2010 Survey of Registered Nurses: Job Satisfaction and Career Plans.- AMN Healthcare

November 14, 2012

2010 Survey of Registered Nurses: Job Satisfaction and Career Plans

Nearly one-third of registered nurses (RNs) surveyed last month say they will not be working in their current job a year from now and close to half say they plan to alter their career path in the next one to three years that would either take them out of the nursing field entirely or reduce their contribution to direct patient care by working fewer hours or choosing a less demanding role. These are among key findings from AMN's 2010 Survey of Registered Nurses: Job Satisfaction and Career Plans. The survey, which collected data from 1,399 respondents, was conducted during a period of economic recession and in the course of an ongoing national debate over healthcare reform. The survey reflects how RNs may have altered their career plans due to the recession, how they might respond to an economic recovery, and highlights whether they believe healthcare reform will address the nurse shortage.


The United States is in the midst of a nursing shortage that promises to become more acute over the next 15 years. The shortage has been eased to some extent by the recession, which has reduced utilization of medical services at many health care facilities and has prompted many nurses who had migrated from the nursing profession to return. Nevertheless, the long-term trends driving the nursing shortage persist. 

Among these trends is the aging of the patient population. In 2011, the first wave of some 75 million baby boomers will begin turning 65. Florida, the oldest state in the union based on average population age (median age is about 44), is a demographic bellwether. The U.S. Census bureau projects that by 2030 the entire country will be as old, on average, as the population of Florida is now. And, by 2030, in six states, more than one in every four residents will be 65 and older (Florida, Wyoming, Maine, New Mexico, Montana and North Dakota). 

An older population uses health care services at a considerably higher rate than a younger one, studies show. For every one visit a person 25 years old or younger makes to a physician, a person 65 years old or older makes over three visits (Department of Health and Human Services/Bureau of Health Professions 2008 Ambulatory Care Survey).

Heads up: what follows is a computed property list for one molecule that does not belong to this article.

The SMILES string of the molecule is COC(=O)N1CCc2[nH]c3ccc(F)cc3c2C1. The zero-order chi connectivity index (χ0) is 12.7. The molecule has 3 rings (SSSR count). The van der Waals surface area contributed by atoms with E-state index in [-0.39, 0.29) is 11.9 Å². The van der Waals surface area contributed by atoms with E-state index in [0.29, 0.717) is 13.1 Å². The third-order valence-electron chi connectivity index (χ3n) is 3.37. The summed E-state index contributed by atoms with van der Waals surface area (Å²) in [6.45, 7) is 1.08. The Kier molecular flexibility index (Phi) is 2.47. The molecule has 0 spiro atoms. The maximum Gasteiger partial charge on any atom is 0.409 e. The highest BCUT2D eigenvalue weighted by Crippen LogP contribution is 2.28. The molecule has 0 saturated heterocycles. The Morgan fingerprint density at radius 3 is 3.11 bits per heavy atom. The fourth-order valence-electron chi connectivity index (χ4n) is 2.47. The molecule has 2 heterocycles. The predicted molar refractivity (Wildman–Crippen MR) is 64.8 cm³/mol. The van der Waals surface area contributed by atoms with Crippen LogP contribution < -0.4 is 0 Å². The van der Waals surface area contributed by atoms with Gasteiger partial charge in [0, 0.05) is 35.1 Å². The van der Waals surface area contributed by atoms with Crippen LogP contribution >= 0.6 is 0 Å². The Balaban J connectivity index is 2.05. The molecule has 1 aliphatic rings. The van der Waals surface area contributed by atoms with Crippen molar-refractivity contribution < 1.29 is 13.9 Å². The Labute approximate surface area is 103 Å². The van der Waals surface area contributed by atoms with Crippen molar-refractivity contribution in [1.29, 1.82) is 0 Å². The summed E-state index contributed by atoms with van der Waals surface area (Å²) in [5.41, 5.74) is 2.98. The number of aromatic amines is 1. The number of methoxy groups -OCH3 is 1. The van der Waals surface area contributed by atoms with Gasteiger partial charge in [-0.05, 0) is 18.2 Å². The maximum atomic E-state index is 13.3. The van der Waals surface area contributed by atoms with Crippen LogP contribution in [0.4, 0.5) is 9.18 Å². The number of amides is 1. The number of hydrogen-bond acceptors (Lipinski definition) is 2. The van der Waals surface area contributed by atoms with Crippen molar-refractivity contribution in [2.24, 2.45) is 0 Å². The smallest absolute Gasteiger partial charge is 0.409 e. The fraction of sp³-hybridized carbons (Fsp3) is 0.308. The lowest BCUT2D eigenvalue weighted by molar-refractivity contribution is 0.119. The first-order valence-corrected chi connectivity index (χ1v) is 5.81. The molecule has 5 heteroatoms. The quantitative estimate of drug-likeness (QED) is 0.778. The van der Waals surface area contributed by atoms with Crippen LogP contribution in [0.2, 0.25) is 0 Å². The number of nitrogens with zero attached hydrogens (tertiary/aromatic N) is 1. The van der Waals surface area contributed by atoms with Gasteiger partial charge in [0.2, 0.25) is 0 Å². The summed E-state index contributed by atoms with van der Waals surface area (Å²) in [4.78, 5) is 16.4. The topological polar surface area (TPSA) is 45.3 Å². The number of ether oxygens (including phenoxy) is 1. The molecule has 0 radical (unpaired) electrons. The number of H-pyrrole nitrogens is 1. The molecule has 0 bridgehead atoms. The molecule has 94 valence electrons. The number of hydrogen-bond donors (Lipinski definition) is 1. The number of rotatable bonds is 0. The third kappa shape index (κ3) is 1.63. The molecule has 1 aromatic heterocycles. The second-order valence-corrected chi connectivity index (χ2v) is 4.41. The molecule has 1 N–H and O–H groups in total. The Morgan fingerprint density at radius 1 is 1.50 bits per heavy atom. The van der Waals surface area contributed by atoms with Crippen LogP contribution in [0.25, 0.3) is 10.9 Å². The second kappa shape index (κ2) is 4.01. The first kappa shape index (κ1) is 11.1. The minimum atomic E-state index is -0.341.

Just as the general population is aging, so too is the nursing workforce. Fifty-five percent of nurses actively involved in patient care are 45 years old or older. Thirty-six percent are 50 years old or older. The nation’s ability to train new nurses to replace older, retiring nurses is significantly compromised by a dearth of faculty members at nurse training programs.

According to the American Association of Colleges of Nursing (AACN), in 2009, some 40,000 qualified candidates were turned away from four-year nursing education programs. The reasons for turning students away were due to insufficient faculty available at the programs (60.7%), and not enough clinical placement sites (61%).

A new trend that will only add to the problems in educating nurses was the influence of the economy on state budgets. State funding cuts were the primary reason for turning away qualified candidates from nursing (AACN) programs in 31.3% of programs surveyed, up from 14.8% in 2008. As a result, current projections for 2025 indicate a shortage of between 260,000 (Peter I. Buerhaus, “The Recent Surge in Nurse Employment: Causes and Implications,” June 2009) to 1 million (2004 U.S. Department of Health and Human Services) nurses.

The career plans, satisfaction levels, and professional concerns of registered nurses are, therefore, of considerable importance in assessing current and future nurse staffing needs.

In the next one to three years, will a significant number of nurses opt to seek employment outside of nursing, shift to part-time roles, retire or otherwise alter their career plans? If the economy recovers, what sort of turnover should health facilities expect among their nursing staff? Do nurses themselves perceive that there is a shortage of professionals in their field, and would they recommend nursing as a career to others?